The Nobel prizewinner on breaking a promise to himself and the test he had to pass to receive his medal

Martin Chalfie is University Professor at Columbia University, US. He received the 2008 Nobel prize in chemistry, alongside Osamu Shimomura and Roger Tsien, for the discovery and development of the green fluorescent protein.

When I was 12, I didn’t know what I wanted to do or what I wanted to be. When I was in college, I was a biochemistry major. In part because I had a lot of math classes originally and I could use them for the biochemistry major. Also, we’re talking 1967/68/69, biochemistry at that time sounded sexy, it sounded different. It was new, as opposed to chemistry or biology.

There was something exciting about this idea of biochemistry. But I worked in a lab and I was just miserable. Nothing worked. I didn’t know to ask questions. I didn’t know to seek advice and to seek help. I thought I had to do it all on my own. So I when I left college, I decided I wasn’t going to be a scientist.

I think of myself as a geneticist. One of the joys of doing genetics, of finding mutants and then finding the basis of those mutations, is that when you find a gene, you find out what protein it encodes – and you probably don’t know anything about that protein. Genetics leads one, always, into areas that you have to learn about, that you have to investigate and see what other people have done.

My PhD was in physiology. I made a promise to myself: I was never, ever going to work on the kidney or on fat. Those were two areas that I absolutely never wanted to do any research in. So, I work on worms, and I work on the sense of touch and development of nerve cells. In the course of studying these things, we found a gene called MEC-2. I got an email from a researcher, Thomas Benzing in Germany, and he said: ‘I’m working on a molecule called podocin that looks very much like your MEC-2. Would you like to collaborate?’ And I said: ‘Absolutely, let’s collaborate.’ And where is his molecule? It’s in the kidney. What do MEC-2 and podocin have in common? They are both membrane proteins that bind cholesterol. So in one paper, we wrote about the kidney and fat – I could not keep my promise. It was sort of silly, but that’s where the genetics took us.

After you’ve had the stage ceremony, they immediately take the Nobel medal away from you

Just the other day, I tried to do an experiment in the lab. I work on this small nematode, a roundworm called Caenorhabditis elegans. Everything we do is under the microscope. Much of the stuff that we do has to do with touching the animals because we’re looking at the sense of touch, among other things. Unfortunately, several years ago, I acquired something that older people sometimes get: an intrinsic tremor. If I try to do anything under the microscope, it looks like my hand is moving all over the place. I can test touch, just barely, but I cannot pick up the animals and move them from plate to plate anymore. I don’t think my team laughs at me, but it was pretty clear that I take too long.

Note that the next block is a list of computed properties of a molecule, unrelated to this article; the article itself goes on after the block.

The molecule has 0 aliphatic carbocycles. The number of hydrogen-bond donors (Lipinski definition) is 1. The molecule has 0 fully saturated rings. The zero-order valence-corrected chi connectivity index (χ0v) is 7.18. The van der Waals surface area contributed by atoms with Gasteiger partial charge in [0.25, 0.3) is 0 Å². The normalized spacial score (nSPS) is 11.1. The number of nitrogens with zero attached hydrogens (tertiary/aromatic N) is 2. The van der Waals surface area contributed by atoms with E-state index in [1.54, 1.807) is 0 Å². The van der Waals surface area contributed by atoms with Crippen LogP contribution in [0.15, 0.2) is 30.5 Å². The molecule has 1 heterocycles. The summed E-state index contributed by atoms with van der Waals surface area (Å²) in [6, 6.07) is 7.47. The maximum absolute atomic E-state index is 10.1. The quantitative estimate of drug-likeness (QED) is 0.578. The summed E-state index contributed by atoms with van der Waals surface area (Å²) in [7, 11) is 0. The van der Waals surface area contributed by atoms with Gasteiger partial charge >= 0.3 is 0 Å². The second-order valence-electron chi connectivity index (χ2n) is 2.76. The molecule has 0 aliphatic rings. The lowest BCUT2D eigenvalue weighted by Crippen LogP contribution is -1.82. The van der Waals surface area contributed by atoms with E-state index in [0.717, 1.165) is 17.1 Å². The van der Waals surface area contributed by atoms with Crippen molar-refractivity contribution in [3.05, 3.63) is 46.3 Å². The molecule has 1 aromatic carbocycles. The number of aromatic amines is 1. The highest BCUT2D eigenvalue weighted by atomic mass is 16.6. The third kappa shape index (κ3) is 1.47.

I’m working with a number of undergraduates who are looking at a series of strains that we’ve gotten from another lab. We’re looking for mutations that affect the phenotypes, what the animals look like. Students have come to me and said: ‘I’d like you to take a look at what I have found and tell me if I’m seeing something here or not.’ I’m sort of the quality control – so I’m not entirely useless, but I’m getting there.

They give you the Nobel medal on 10 December, which is the anniversary of Nobel’s death. After you’ve had the stage ceremony, they immediately take the medal away from you, you’re not allowed to have it. They display it for a couple of days. On 12 December, I went into the offices of the Nobel Foundation. I sat down and they made me close my eyes and hold out my hands, and they gave me the real medal and a replica. One is much heavier than the other. They said: ‘Okay, you can tell the difference, now you can have it.’ If I had failed the test, I don’t know what would have happened.

My father was a professional guitarist in the 1930s and early 1940s. I was the oldest of his three sons. When I was around 12 or so he gave me a guitar. He was my first teacher for a year. I learned classical guitar. I’ve been playing guitar ever since. The tremor doesn’t help, but I’m still able to do things these days. I tend to try to make up my own pieces. It’s a very private affair. I enjoy learning, not so much new pieces on the guitar, but just really discovering something different, things that I hadn’t thought of before.